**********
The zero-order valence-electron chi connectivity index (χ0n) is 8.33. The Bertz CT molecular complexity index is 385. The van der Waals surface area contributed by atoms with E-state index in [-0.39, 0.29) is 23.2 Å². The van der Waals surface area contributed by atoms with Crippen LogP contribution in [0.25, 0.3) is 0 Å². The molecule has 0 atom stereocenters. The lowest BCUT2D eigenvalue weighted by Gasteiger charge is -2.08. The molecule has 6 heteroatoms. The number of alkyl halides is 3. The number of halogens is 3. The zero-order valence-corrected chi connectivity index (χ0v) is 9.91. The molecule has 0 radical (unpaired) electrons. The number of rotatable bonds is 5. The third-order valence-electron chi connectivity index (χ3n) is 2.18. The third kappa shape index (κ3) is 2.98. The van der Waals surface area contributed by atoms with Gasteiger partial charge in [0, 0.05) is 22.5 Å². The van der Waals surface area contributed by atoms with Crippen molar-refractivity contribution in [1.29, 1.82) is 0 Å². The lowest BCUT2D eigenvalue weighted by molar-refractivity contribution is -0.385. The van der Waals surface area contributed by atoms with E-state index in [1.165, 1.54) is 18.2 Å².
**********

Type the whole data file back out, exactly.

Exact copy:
The zero-order valence-electron chi connectivity index (χ0n) is 8.33. The Bertz CT molecular complexity index is 385. The van der Waals surface area contributed by atoms with E-state index in [-0.39, 0.29) is 23.2 Å². The van der Waals surface area contributed by atoms with Crippen LogP contribution in [0.25, 0.3) is 0 Å². The molecule has 0 atom stereocenters. The lowest BCUT2D eigenvalue weighted by Gasteiger charge is -2.08. The molecule has 6 heteroatoms. The number of alkyl halides is 3. The number of halogens is 3. The zero-order valence-corrected chi connectivity index (χ0v) is 9.91. The molecule has 0 radical (unpaired) electrons. The number of rotatable bonds is 5. The third-order valence-electron chi connectivity index (χ3n) is 2.18. The third kappa shape index (κ3) is 2.98. The van der Waals surface area contributed by atoms with Gasteiger partial charge in [0, 0.05) is 22.5 Å². The van der Waals surface area contributed by atoms with Crippen molar-refractivity contribution in [1.29, 1.82) is 0 Å². The lowest BCUT2D eigenvalue weighted by molar-refractivity contribution is -0.385. The van der Waals surface area contributed by atoms with E-state index in [1.165, 1.54) is 18.2 Å².